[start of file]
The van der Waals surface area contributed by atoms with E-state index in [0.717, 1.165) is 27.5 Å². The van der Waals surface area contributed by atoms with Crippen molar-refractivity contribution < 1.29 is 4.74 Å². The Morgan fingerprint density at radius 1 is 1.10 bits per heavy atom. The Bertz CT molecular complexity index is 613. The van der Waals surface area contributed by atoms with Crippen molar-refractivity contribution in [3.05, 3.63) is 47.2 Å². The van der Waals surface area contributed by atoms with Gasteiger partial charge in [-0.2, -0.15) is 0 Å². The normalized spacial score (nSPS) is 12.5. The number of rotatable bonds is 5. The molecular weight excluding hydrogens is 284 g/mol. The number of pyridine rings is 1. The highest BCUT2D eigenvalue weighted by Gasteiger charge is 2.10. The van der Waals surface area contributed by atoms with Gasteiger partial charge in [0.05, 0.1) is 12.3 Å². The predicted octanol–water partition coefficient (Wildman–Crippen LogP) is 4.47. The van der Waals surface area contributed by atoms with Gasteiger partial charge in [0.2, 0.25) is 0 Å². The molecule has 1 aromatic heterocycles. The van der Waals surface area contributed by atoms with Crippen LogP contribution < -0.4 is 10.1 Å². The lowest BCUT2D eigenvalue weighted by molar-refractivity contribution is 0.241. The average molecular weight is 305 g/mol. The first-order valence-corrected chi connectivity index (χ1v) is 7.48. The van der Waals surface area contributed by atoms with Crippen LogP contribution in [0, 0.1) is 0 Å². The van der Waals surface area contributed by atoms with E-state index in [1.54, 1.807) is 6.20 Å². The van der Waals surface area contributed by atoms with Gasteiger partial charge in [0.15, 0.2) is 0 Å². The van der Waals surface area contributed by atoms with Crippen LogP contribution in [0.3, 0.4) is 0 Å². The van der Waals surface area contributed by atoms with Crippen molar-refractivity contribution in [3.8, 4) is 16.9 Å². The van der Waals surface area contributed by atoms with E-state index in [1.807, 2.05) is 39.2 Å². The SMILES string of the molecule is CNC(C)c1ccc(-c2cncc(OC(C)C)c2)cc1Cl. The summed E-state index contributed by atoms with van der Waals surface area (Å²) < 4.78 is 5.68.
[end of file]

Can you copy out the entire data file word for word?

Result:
The van der Waals surface area contributed by atoms with E-state index in [0.717, 1.165) is 27.5 Å². The van der Waals surface area contributed by atoms with Crippen molar-refractivity contribution < 1.29 is 4.74 Å². The Morgan fingerprint density at radius 1 is 1.10 bits per heavy atom. The Bertz CT molecular complexity index is 613. The van der Waals surface area contributed by atoms with Crippen molar-refractivity contribution in [3.05, 3.63) is 47.2 Å². The van der Waals surface area contributed by atoms with Gasteiger partial charge in [-0.2, -0.15) is 0 Å². The normalized spacial score (nSPS) is 12.5. The number of rotatable bonds is 5. The molecular weight excluding hydrogens is 284 g/mol. The number of pyridine rings is 1. The highest BCUT2D eigenvalue weighted by Gasteiger charge is 2.10. The van der Waals surface area contributed by atoms with Gasteiger partial charge in [0.05, 0.1) is 12.3 Å². The predicted octanol–water partition coefficient (Wildman–Crippen LogP) is 4.47. The van der Waals surface area contributed by atoms with Gasteiger partial charge in [0.2, 0.25) is 0 Å². The molecule has 1 aromatic heterocycles. The van der Waals surface area contributed by atoms with Crippen LogP contribution < -0.4 is 10.1 Å². The lowest BCUT2D eigenvalue weighted by molar-refractivity contribution is 0.241. The average molecular weight is 305 g/mol. The first-order valence-corrected chi connectivity index (χ1v) is 7.48. The van der Waals surface area contributed by atoms with Crippen LogP contribution in [0, 0.1) is 0 Å². The van der Waals surface area contributed by atoms with E-state index in [1.54, 1.807) is 6.20 Å². The van der Waals surface area contributed by atoms with Gasteiger partial charge in [0.15, 0.2) is 0 Å². The van der Waals surface area contributed by atoms with Crippen LogP contribution in [0.3, 0.4) is 0 Å². The van der Waals surface area contributed by atoms with Crippen molar-refractivity contribution in [3.8, 4) is 16.9 Å². The van der Waals surface area contributed by atoms with E-state index in [1.807, 2.05) is 39.2 Å². The SMILES string of the molecule is CNC(C)c1ccc(-c2cncc(OC(C)C)c2)cc1Cl. The summed E-state index contributed by atoms with van der Waals surface area (Å²) < 4.78 is 5.68.